Cook, Edward Dutton (DNB00)

From Wikisource
Jump to navigation Jump to search

COOK, EDWARD DUTTON (1829–1883), dramatic critic and author, was son of George Simon Cook of Grantham, Lincolnshire, a solicitor, of the firm of Le Blanc & Cook, 18 New Bridge Street, Blackfriars, London, who died on 12 Sept. 1852, leaving a family of nine children. Edward Dutton, the second son, was born at 9 Grenville Street, Brunswick Square, London, on 30 Jan. 1829. At the age of six he went to a school kept by a Miss Boswell at Haverstock Hill, was removed to another school at Bradmore House, Chiswick, and finally, about 1843, entered King's College School. Having completed his education, he was articled to his father, and remained in his office about four years, when he obtained a situation in the Madras Railway Company's office in New Broad Street, city of London, and in his spare time followed his artistic and literary tastes. As soon as he was able to do so he left the railway company and devoted himself entirely to literature as a profession. Having studied painting under Rolt, and learned engraving, he at one time sought employment on ‘Punch’ as a draughtsman on wood. In 1859 he became a member of the Artists' rifle corps, and also a member of the Ramblers' Club, which met every night from November to May at Dick's Tavern, 8 Fleet Street. About this period, in conjunction with Mr. Leopold Lewis, he wrote a melodrama entitled ‘The Dove and the Serpent,’ which was produced with much success, under Mr. Nelson Lee's management, at the City of London Theatre. From 1867 to October 1875 he was dramatic critic to the ‘Pall Mall Gazette,’ and from that date to his death to the ‘World’ newspaper. He was the writer of numerous articles on art topics in various reviews, newspapers, and periodicals, and the author of many works of fiction. Of the latter, ‘Paul Foster's Daughter,’ his first work, served to establish his reputation, and the production of ‘The Trials of the Tredgolds’ in the following year (1862) in ‘Temple Bar’ was a great literary success. His later novels did not maintain the popularity which his earlier works achieved. This was from no lack of merit, but because he was not sufficiently sensational in his style to suit the spirit and fashion of the period. He was one of the contributors to this ‘Dictionary,’ and furnished the dramatic and theatrical lives in letter A to the first and second volumes. He died suddenly of heart disease on 11 Sept. 1883, and was buried in Highgate cemetery on 15 Sept. He married, on 20 Aug. 1874, Linda Scates (second daughter of Joseph Scates), a pupil of the Royal Academy of Music and a well-known pianist, by whom he left one daughter, named Sylvia after the heroine of her father's first novel. He was the writer of the following works:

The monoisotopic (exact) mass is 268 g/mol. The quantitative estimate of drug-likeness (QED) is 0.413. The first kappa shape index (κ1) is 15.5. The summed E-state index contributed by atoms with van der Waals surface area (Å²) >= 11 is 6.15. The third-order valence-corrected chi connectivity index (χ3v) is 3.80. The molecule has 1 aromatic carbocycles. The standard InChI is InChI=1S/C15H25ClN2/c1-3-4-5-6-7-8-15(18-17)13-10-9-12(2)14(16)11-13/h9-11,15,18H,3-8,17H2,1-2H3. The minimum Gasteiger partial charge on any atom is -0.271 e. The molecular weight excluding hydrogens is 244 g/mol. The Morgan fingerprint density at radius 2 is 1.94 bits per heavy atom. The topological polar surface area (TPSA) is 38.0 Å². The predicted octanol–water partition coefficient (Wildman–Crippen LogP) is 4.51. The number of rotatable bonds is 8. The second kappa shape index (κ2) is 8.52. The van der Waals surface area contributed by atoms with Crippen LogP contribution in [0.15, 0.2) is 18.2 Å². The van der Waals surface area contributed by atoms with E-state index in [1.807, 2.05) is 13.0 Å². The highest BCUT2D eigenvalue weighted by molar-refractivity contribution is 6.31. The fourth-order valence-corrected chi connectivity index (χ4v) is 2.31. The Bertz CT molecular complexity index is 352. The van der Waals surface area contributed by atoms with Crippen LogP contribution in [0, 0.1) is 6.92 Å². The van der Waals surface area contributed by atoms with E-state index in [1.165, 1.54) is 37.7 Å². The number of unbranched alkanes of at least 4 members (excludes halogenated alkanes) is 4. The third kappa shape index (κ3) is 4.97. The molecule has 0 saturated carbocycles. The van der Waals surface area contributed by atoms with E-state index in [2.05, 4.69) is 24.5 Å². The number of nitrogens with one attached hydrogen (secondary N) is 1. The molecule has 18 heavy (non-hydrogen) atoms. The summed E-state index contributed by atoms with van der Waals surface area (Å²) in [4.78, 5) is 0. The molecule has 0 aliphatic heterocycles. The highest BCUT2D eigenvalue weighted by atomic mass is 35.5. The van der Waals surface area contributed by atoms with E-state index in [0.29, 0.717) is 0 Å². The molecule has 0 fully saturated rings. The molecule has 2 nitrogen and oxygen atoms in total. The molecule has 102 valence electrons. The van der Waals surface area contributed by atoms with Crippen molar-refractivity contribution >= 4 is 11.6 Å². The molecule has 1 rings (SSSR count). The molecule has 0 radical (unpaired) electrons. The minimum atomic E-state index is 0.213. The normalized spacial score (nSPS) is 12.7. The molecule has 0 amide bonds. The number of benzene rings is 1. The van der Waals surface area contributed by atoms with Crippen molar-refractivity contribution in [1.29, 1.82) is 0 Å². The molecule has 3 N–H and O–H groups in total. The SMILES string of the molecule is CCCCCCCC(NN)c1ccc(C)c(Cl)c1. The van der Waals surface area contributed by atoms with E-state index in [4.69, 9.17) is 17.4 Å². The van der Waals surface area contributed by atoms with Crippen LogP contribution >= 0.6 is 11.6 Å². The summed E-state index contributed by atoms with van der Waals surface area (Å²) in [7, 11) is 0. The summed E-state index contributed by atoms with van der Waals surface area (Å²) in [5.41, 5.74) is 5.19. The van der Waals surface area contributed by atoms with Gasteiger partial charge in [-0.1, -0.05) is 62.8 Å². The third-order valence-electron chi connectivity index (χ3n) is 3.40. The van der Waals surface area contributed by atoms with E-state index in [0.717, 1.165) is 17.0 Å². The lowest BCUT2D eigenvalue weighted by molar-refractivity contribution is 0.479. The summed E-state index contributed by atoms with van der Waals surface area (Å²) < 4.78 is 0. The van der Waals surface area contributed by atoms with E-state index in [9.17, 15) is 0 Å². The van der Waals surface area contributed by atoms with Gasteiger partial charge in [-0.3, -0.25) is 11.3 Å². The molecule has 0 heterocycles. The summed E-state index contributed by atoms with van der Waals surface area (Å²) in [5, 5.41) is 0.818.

1. ‘Paul Foster's Daughter,’ 1861.
  2. ‘Leo,’ 1863.
  3. ‘A Prodigal Son,’ 1863.
  4. ‘The Trials of the Tredgolds,’ 1864.
  5. ‘Sir Felix Foy, Bart.,’ 1865.
  6. ‘Hobson's Choice,’ 1867.
  7. ‘Dr. Muspratt's Patients, and other Stories,’ 1868.
  8. ‘Over Head and Ears,’ 1868.
  9. ‘Art in England, Notes and Studies,’ 1869.
  10. ‘Young Mrs. Nightingale,’ 1874.
  11. ‘The Banns of Marriage,’ 1875.
  12. ‘A Book of the Play: Studies and Illustrations of Histrionic Story, Life, and Character,’ 1876, three editions.
  13. ‘Doubleday's Children,’ 1877.
  14. ‘Hours with the Players,’ 1881.
  15. ‘Nights at the Play, a view of the English Stage,’ 1883.
  16. ‘On the Stage: Studies of Theatrical History and the Actor's Art,’ 1883.

[Times, 13 Sept. 1883, p. 7, 14 Sept. p. 8; Graphic, 29 Sept. 1883, pp. 314, 321, with portrait; Theatre, November 1883, pp. 212, 272, with portrait; Longman's Mag. December 1883, pp. 179–87; information from his brother, Mr. Septimus Cook.]

G. C. B.